By Saikat Chatterjee
LONDON (Reuters) - The dollar fell more than half a percent against the Japanese yen on Wednesday as the departure of a top economic adviser to U.S. President Donald Trump raised concerns that tensions over a global trade war were entering a new heightened phase.
Market watchers said the departure of economic adviser Gary Cohn, a former Wall Street banker, would embolden protectionist forces in the U.S. administration as Trump seeks to impose hefty tariffs on steel and aluminum.
The greenback held just above a 14-month low against the yen
"The cleanest way to trade the risk aversion and the trade war theme is to be short dollar/yen but it is tricky if risk aversion dominates and that could fuel a safe-haven bid at some point of time for the dollar as well," said Elsa Lignos, global head of FX strategy at RBC Capital Markets based in London.
The dollar tumbled 0.6 percent to 105.45 yen
Against a basket of currencies, the dollar (DXY) was a shade lower at 89.53.
Cohn's departure comes against the backdrop of a series of steps by the Trump administration to assert protectionist policies, including withdrawing the United States from the Trans-Pacific Partnership, instigating a renegotiation of NAFTA and imposing hefty import tariffs on some targeted products.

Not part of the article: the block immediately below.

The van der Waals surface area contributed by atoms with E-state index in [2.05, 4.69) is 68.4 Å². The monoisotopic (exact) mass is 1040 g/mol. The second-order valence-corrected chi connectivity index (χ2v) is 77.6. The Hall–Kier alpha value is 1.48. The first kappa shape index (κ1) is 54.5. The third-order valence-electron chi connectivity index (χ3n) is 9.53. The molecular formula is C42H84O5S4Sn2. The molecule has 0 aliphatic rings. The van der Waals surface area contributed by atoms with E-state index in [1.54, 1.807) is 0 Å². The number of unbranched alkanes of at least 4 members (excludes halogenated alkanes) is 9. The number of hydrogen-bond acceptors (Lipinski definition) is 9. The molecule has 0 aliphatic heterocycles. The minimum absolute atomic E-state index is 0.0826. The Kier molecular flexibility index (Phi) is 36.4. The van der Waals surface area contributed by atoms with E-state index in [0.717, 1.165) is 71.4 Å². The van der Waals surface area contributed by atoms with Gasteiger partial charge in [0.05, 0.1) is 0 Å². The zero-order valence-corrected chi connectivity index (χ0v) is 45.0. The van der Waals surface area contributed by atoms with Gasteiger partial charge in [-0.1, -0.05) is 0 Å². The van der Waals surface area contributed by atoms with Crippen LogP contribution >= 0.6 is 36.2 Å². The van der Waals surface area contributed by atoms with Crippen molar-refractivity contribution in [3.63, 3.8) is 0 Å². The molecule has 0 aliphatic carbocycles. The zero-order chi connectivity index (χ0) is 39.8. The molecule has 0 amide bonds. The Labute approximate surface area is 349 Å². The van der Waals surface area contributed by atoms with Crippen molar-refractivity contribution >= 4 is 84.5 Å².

"The voices of reason in the White House are dwindling and the risk of a trade war is increasing," Commerzbank (DE:CBKG) strategists wrote in a daily note.
(GRAPHIC: JPY and CFTC - http://reut.rs/2CSTWkv)
Elsewhere, the euro (EUR=EBS) climbed to a 2-1/2 week high after data confirmed the euro zone economy grew by 0.6 percent in the final quarter of last year, European statistics agency Eurostat said, ensuring that the single currency bloc expanded at its fastest rate in more than decade last year.
Some investors such as Bank of America Merrill Lynch (NYSE:BAC) said policymakers may remove an easing bias from its policy statement as early as a policy meeting on Thursday and likely upgrade its growth and inflation forecasts.
The single currency's rise was not limited to the dollar, with the euro breaking out of a 3-1/2 month range against the sterling. It was up 0.3 percent at 89.60 pence on the day.
Sterling remained on the back foot against the dollar as well, after a draft EU text outlined a much more limited cooperation with Britain after its departure from the European Union than London had called for.
Elsewhere, the Canadian dollar was on the back foot, with the currency down 0.4 percent against the greenback
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